Philosophers will divide over Jonathan Westphal May 31, 2018 (changed May 31, 2018) Permalink Philosophers will divide over the question whether tastes, colours, sounds, smells and so on are by nature physical or phenomenal. If these so-called "secondary qualities" are physical, then it makes sense to think of one smell covering up another, which is still th... Read more

Given a particular conclusion, we can, normally, trace it back to the very basic premises that constitute it. The entire process of reaching such a conclusion(or stripping it to its basic constituents) is based on logic(reason). So, however primitive a premise may be, we don't seem to reach the "root" of a conclusion. Do you believe that goes on to show that we are not to ever acquire "pure knowledge"? That is, do you think there is a way around perceiving truths through a, so to say, prism of reasoning, in which case, nothing is to be trusted?

It's not clear to me what you Stephen Maitzen May 24, 2018 (changed May 24, 2018) Permalink It's not clear to me what you're asking, but I'll do my best. Given a particular conclusion, we can, normally, trace it back to the very basic premises that constitute it. I doubt we can do that without seeing the conclusion in the context of the actual premises... Read more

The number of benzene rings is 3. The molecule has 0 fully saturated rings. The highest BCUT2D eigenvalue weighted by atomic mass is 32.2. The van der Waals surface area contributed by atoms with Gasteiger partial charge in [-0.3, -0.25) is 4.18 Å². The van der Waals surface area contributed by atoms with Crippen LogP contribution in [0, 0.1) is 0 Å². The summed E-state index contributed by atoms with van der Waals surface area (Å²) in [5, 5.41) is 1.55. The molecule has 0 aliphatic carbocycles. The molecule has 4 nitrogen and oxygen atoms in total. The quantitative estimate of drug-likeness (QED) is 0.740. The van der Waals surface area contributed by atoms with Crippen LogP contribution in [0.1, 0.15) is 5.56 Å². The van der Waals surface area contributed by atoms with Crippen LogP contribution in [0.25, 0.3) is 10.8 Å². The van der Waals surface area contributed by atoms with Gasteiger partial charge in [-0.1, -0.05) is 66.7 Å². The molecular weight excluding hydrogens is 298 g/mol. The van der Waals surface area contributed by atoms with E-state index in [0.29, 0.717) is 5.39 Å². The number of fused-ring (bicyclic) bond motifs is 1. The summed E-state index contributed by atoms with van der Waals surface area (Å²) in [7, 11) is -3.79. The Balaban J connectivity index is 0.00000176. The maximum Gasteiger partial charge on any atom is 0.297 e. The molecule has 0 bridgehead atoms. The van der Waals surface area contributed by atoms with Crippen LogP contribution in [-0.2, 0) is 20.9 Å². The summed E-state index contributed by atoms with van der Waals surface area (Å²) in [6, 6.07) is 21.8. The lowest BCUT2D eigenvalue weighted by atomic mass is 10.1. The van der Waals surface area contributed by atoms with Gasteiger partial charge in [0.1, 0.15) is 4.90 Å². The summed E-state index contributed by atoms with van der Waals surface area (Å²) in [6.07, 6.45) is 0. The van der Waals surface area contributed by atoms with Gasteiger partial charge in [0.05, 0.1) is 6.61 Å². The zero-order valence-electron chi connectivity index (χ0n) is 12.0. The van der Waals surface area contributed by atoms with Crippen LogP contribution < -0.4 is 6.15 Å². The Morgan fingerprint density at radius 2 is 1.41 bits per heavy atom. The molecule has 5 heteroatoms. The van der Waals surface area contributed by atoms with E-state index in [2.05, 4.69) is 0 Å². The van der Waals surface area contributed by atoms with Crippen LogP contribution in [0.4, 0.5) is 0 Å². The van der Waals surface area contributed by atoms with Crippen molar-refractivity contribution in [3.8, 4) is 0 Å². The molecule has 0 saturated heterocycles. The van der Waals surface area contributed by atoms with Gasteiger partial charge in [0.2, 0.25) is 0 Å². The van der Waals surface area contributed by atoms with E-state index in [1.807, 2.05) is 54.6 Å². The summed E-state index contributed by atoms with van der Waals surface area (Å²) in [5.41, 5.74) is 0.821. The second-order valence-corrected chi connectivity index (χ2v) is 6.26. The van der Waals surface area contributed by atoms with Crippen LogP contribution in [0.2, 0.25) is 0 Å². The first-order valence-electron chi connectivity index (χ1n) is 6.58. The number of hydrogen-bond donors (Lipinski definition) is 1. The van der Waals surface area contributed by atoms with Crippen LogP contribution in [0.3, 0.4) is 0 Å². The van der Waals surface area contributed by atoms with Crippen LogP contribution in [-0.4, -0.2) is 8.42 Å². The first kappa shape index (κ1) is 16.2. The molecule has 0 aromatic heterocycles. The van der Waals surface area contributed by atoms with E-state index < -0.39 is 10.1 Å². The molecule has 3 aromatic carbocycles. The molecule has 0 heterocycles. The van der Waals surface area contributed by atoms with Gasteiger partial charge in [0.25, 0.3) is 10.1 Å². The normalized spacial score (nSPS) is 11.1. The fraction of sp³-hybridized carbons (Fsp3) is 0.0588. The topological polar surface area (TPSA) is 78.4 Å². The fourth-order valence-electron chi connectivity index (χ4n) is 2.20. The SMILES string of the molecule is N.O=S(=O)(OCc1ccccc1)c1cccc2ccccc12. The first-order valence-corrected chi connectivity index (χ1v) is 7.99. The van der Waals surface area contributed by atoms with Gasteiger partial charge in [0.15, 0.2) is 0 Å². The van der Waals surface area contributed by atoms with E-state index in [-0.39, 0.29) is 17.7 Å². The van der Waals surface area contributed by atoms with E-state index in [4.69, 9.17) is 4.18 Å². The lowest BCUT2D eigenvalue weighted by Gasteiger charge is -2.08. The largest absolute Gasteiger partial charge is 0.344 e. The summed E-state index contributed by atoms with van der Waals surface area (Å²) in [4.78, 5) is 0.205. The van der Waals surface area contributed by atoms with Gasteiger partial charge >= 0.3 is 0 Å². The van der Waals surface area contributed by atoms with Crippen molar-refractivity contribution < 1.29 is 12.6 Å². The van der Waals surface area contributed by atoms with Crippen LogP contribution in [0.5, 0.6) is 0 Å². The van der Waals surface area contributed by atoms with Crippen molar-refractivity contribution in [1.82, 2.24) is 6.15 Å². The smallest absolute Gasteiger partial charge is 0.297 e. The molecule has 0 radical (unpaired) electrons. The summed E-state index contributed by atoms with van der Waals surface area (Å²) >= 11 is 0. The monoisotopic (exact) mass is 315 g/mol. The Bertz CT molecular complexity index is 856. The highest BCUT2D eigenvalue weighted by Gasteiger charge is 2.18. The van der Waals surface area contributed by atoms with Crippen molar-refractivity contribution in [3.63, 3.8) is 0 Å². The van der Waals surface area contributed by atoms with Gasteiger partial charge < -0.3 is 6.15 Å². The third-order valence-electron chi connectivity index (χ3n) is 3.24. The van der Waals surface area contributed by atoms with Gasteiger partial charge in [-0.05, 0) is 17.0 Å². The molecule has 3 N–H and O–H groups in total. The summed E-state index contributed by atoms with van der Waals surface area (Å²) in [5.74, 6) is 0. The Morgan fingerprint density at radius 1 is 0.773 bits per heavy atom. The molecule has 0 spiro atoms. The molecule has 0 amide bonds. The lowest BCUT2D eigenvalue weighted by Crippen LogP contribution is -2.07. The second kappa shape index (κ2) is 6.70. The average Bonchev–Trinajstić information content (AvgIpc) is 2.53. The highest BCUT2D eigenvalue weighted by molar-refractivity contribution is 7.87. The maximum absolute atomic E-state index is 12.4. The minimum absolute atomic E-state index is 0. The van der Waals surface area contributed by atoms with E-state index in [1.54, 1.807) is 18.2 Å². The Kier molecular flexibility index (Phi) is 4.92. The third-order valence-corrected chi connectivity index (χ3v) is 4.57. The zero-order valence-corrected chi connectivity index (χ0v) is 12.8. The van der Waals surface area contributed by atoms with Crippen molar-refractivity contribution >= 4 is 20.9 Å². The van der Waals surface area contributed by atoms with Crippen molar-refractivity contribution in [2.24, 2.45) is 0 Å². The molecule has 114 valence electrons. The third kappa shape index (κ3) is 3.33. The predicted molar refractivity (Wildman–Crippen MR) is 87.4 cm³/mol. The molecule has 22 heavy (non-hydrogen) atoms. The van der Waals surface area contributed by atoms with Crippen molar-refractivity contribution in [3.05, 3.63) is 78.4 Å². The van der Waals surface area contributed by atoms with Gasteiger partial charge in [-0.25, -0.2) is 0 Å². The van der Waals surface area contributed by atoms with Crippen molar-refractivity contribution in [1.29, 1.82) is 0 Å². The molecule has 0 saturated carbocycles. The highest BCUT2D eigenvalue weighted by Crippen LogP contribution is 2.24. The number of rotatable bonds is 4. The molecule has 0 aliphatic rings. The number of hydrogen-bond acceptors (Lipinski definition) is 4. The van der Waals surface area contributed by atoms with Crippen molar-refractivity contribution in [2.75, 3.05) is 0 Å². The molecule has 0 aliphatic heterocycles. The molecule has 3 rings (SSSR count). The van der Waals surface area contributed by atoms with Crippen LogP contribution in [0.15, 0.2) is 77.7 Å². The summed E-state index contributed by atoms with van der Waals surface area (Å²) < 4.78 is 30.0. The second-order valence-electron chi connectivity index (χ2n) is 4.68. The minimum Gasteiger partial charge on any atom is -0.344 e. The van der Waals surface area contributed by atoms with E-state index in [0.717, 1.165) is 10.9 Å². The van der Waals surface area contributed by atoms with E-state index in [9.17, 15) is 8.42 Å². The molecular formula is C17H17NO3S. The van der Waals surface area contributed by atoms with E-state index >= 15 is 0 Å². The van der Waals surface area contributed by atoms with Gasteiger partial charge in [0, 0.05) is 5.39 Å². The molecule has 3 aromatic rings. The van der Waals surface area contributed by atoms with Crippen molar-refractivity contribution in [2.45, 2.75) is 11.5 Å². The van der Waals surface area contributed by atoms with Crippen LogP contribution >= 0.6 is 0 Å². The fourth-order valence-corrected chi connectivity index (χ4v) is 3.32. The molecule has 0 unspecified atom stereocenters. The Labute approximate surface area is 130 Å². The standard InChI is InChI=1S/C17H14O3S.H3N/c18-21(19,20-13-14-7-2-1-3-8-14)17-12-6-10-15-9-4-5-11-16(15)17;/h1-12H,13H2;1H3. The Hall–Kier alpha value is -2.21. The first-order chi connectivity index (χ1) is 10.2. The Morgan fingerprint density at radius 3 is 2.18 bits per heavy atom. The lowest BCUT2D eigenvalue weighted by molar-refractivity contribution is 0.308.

Given a particular conclusion, we can, normally, trace it back to the very basic premises that constitute it. The entire process of reaching such a conclusion(or stripping it to its basic constituents) is based on logic(reason). So, however primitive a premise may be, we don't seem to reach the "root" of a conclusion. Do you believe that goes on to show that we are not to ever acquire "pure knowledge"? That is, do you think there is a way around perceiving truths through a, so to say, prism of reasoning, in which case, nothing is to be trusted?